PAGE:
“May We Present…”Nefertiti Asanti’s fist of wind
Welcome to May We Present…, a column from Lambda Literary that highlights authors with recent or forthcoming publications. This November, we’re featuring Nefertiti Asanti and their new poetry collection, fist of wind, published on October 29th by Foglifter Press. fist of wind centers the simultaneously magical and mortal Black body as a site of healing and transformation from pain, ranging from larger forms of structural, communal, and intergenerational pain to the personal pain of menstruation out of which the collection was born.
With fist of wind, Asanti became the first winner of the Start A Riot! Chapbook Prize, a prize for local emerging queer and trans Black writers, indigenous writers, and writers of color, created by Foglifter Press, RADAR Productions, and Still Here San Francisco. The win was well deserved, as fist of wind is a breathtaking and candid lyrical testimony, one that might be thought of as an exceptional exploration in translation. Asanti masterfully translates the physical into the textual and, through the reader, back into the physical again. Through bold engagement with form and space, Asanti translates the dynamic qualities of the spoken word into the written word without losing its sense of embodiment. Reading fist of wind becomes a transfixing, corporeal undertaking, one that everyone should experience at least once.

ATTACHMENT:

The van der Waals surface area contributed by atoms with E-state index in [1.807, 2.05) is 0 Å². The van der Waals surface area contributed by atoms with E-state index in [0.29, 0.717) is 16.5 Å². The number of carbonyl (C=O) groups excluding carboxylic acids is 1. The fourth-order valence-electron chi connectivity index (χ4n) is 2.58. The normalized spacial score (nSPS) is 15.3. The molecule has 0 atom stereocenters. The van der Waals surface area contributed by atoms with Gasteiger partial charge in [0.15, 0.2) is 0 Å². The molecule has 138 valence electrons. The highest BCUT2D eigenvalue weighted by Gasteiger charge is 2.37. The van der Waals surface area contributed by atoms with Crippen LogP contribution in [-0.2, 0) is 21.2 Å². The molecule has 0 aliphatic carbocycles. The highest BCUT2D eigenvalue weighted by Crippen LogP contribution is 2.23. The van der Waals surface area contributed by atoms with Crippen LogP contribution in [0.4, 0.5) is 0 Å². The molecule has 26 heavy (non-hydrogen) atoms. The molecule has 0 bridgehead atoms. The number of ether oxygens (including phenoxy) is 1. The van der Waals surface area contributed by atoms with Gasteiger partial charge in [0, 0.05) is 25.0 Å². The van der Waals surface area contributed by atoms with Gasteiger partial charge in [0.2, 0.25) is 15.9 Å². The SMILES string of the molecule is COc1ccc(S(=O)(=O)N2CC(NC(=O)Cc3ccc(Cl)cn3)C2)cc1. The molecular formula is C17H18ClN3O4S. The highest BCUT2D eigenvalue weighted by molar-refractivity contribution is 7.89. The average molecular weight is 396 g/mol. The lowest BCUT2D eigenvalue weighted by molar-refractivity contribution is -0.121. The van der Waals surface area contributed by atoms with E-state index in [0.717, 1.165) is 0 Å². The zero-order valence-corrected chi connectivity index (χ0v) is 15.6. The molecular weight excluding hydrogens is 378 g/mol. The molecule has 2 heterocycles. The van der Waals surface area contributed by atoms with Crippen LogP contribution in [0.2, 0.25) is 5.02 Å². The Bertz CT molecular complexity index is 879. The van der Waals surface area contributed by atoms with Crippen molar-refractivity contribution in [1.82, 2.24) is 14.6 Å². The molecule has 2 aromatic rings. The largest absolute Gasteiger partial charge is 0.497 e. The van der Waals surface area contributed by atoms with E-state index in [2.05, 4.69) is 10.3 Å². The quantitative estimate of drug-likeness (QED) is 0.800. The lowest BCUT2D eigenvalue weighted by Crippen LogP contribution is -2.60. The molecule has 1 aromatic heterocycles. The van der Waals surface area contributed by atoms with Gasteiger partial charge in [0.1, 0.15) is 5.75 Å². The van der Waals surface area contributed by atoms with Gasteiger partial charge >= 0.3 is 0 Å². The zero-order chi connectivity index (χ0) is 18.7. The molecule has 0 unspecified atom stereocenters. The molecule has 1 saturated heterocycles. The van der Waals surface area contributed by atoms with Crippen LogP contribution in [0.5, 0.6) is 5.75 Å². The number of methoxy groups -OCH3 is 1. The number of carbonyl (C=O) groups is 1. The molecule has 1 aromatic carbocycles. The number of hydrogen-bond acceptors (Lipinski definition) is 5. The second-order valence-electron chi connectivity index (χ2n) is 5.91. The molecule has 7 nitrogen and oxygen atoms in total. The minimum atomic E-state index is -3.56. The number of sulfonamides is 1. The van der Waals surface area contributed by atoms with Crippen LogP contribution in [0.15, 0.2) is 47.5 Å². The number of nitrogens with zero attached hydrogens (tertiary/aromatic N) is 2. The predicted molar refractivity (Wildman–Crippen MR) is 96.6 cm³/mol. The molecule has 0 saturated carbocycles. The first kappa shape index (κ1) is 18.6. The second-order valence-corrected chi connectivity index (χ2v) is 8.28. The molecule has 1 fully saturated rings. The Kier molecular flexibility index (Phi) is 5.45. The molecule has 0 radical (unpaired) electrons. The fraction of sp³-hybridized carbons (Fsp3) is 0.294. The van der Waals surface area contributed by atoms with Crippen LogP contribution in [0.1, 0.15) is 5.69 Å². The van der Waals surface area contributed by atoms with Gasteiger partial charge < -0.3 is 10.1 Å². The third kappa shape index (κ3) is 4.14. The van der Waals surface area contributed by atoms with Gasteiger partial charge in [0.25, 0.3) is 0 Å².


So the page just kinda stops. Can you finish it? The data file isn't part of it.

Below, Nefertiti Asanti elaborates on the most difficult tangible sensation to put into words, how poetry interacts with other forms of text, and the last thing she read that surprised her.
When did you realize you had to write fist of wind?
When I started writing toward fist of wind, I was actually writing toward stopping some pain. I was living alone in Brooklyn in a basement-level apartment I could barely afford after resigning from the first full-time job I’d ever had. I was living alone, and I was in pain, physical pain as a result of my period. I had cramps, debilitating cramps that demanded my attention once they hit and kept hitting.
One day it was just out of control—the pain was so uncomfortable and relentless and beyond me, something inside me was like, “This don’t belong to me; this ain’t mine,” so I prayed a spell into it. Eventually, the pain subsided and along with it went the idea of the pain being a singular thing that I owned, that owned me.
During that time, I wrote what I called “full moon lunes,” three-line, three-syllable, three-word per line poems that were prayers to my womb to welcome healing and expel the pain I’d absorbed from being Black and bleeding and alive and the un/healed histories of my ancestors, lineage, and community. As a person who absorbs so much of what’s around me, it was important that I let go of what I could in a form that echoed the physical boundaries pain can create and transcend them. At least two pieces in fist of wind are in lunes or borrow from the form. I wrote fist of wind because I wanted to have conversations with other Black people about periods and healing from violence, whatever the source.